Of course, really good ideas defy being put in a box - you just know it's good, you then need to figure out why, and how you can make it easy for the client to buy it it (it won't create work for them, it's easy to sell to their bosses because it's based on solving real business problems, it's easy to evaluate).
However, we live in world where too many brands are doing stuff because they can, rather than they should. They're inventing products and added value services no one wants, making 'content' no one wants to watch and basically doing stuff that is chosen for being cool and innovative, rather than what will transform business success.
This might be useful for the Planning School of the Web stuff by the way...where ideas will need to overcome budget and content and sponsorship mean you need to give more than you take to have a hope of anyone caring!!
Also, with so many stakeholders involved in making things happen these days - I worked on something recently that involved the creative agency, the digital agency, the media agency, the media owner, the content agency, the PR agency and the sports marketing agency - a creative/content/media/media owner brief or whatever no longer works as a basis to review ideas on the table.
This just might work.......
Does the product or brand actually have a clear part to play in the idea? You see too much stuff these days with a very tenuous link to what the client actually does or sells. People MAY engage with it, but it will do NOTHING for the business unless there is a link between the idea and the client business. And please don't come to me with 'brand awareness', I'm very aware of Donald Trump, but want nothing to do with him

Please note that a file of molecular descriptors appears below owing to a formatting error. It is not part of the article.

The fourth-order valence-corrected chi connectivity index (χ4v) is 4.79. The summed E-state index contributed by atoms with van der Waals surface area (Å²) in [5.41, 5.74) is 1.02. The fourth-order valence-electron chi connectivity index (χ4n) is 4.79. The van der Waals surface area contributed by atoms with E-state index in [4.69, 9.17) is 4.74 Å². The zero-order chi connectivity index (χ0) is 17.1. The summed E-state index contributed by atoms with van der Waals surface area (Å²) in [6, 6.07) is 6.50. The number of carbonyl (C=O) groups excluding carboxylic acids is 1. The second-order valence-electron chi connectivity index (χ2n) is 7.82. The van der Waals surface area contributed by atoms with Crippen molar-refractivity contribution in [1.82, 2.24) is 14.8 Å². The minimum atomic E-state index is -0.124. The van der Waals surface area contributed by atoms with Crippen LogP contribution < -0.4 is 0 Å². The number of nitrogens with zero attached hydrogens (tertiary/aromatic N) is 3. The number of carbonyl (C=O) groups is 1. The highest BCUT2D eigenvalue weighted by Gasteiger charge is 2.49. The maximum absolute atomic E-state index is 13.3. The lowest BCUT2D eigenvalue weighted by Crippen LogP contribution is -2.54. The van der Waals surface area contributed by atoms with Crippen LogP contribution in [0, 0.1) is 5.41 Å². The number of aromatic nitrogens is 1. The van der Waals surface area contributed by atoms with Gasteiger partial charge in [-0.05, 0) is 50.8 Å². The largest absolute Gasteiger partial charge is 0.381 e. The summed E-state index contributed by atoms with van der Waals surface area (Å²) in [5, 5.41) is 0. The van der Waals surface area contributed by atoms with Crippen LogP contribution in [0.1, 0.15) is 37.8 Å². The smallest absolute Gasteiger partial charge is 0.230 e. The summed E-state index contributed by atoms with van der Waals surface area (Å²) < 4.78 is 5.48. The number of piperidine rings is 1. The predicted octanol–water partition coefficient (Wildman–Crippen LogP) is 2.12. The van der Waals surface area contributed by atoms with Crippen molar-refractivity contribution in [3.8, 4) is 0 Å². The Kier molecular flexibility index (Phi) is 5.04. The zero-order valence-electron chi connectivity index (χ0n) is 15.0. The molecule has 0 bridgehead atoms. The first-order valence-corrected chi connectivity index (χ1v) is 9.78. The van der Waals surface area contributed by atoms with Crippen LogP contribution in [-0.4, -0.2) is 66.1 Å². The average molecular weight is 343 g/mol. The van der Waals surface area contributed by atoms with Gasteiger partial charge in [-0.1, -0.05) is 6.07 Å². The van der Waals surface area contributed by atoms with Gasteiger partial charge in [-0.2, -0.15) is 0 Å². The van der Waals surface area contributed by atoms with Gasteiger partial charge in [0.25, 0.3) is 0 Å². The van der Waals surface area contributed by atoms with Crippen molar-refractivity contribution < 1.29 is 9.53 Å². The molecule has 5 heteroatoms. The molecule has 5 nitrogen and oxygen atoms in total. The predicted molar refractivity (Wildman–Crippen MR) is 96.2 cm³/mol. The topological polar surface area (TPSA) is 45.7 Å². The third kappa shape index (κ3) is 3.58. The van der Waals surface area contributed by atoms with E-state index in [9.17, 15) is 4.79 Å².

Will it actually create some sort of change in how people think, feel or behave towards the brand or product? Advertising in all it's forms is really about removing reasons not to buy in the short term and delivering a DISTINCTIVE imprint in people's hearts and minds, so the brand comes front on mind in buying situations.
There are only really four macro roles for communication - you're either creating impact with people not interested in the brand or the category, changing what people who have an impression already think or feel (re-positioning), activating brand interest into action, or reinforcing what people think and feel already....and creating a new reference point hopefully (this coffee brand is about being a grown up...but did you know we have a more authentic heritage than you may have thought)
Others would say you should look at the business objective, define what that means in terms of what you need people to do they are not doing now, and then work out the most efficient way of doing that.
Does it get anyone remotely excited? If no one internally, or partner agencies, can be bothered to be excited, or want to make the idea happen, can you expect any real people with proper jobs and a billion things to look at and do on their phones to give a monkeys? Thought not. David Abbot once said, "Tell people about the product in way that cannot be missed". Don't forget the 'cannot be missed' part. A useful guide is if various stakeholders want to start building on it and doing their own little versions.
Does it give a much as it takes (or even more??) I mean does it feel like it's adding to what people really care about? Might people talk about it a bit? Does it feel bigger that the brand or category and add something to real life? Would you share it on Twitter? Brands need to accept no one likes people talking about themselves and we have moved from retailers and brands in positions of power to consumers. Show some respect!